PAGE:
Android is fast becoming the smartphone platform du jour, as mobile browser Skyfire’s decision this week to drop development of its browser for the BlackBerry to concentrate on Android makes clear. As to why, Skyfire’s reasoning, as laid out on its blog, sums it up best:
We see Android as a fast-rising ecosystem, with a rich, totally open developer environment, a healthy app market and a healthy advertising and search ecosystem. The Android OS has a tremendous amount of interest from handset makers and carriers, and also has a strong need for making the explosion of video more network optimized (Skyfire’s wheelhouse).
Also this week, Verizon announced the arrival of the next member of its Android family, the Droid Incredible. The phone is being manufactured for the carrier by HTC, maker of the Nexus One for Google, and is very similar, with an updated 8 MP camera and the HTC Sense interface. It will be available at Verizon stores on April 29, and will sell for $199 with a two-year contract.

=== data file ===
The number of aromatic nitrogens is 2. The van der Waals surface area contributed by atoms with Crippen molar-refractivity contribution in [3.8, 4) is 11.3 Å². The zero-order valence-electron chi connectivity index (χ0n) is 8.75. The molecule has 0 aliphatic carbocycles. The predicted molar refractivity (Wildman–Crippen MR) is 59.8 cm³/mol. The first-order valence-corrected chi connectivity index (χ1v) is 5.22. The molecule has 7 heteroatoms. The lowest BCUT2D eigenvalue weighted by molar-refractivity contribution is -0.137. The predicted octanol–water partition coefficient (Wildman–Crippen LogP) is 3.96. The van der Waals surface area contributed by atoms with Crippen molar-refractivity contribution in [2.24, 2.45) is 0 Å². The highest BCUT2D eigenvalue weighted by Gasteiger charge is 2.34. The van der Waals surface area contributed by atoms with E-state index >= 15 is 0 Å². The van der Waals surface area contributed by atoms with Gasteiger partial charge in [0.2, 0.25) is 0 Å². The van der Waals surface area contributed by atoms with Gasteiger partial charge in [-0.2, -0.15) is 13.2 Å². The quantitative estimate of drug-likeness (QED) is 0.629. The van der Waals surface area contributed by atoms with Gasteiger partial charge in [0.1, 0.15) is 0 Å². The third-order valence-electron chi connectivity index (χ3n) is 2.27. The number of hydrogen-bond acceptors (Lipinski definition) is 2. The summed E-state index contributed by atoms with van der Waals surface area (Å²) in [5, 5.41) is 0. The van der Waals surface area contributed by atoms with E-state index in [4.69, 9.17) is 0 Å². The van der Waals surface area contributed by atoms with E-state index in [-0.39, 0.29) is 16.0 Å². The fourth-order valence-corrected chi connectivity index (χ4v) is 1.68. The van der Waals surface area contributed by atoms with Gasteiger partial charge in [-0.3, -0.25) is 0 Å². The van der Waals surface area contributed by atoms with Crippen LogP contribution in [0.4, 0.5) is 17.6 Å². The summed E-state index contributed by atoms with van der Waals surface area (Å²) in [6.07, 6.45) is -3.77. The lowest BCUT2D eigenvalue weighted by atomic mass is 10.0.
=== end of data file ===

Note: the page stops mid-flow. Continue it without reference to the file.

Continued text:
And despite speculation that sales of Google’s own branded Android phone, the Nexus One, have been less than brisk, the company disclosed via its first-quarter results that in fact the division has already turned a profit. It added that some 60,000 Android phones are bring activated daily, a princely number by any standards.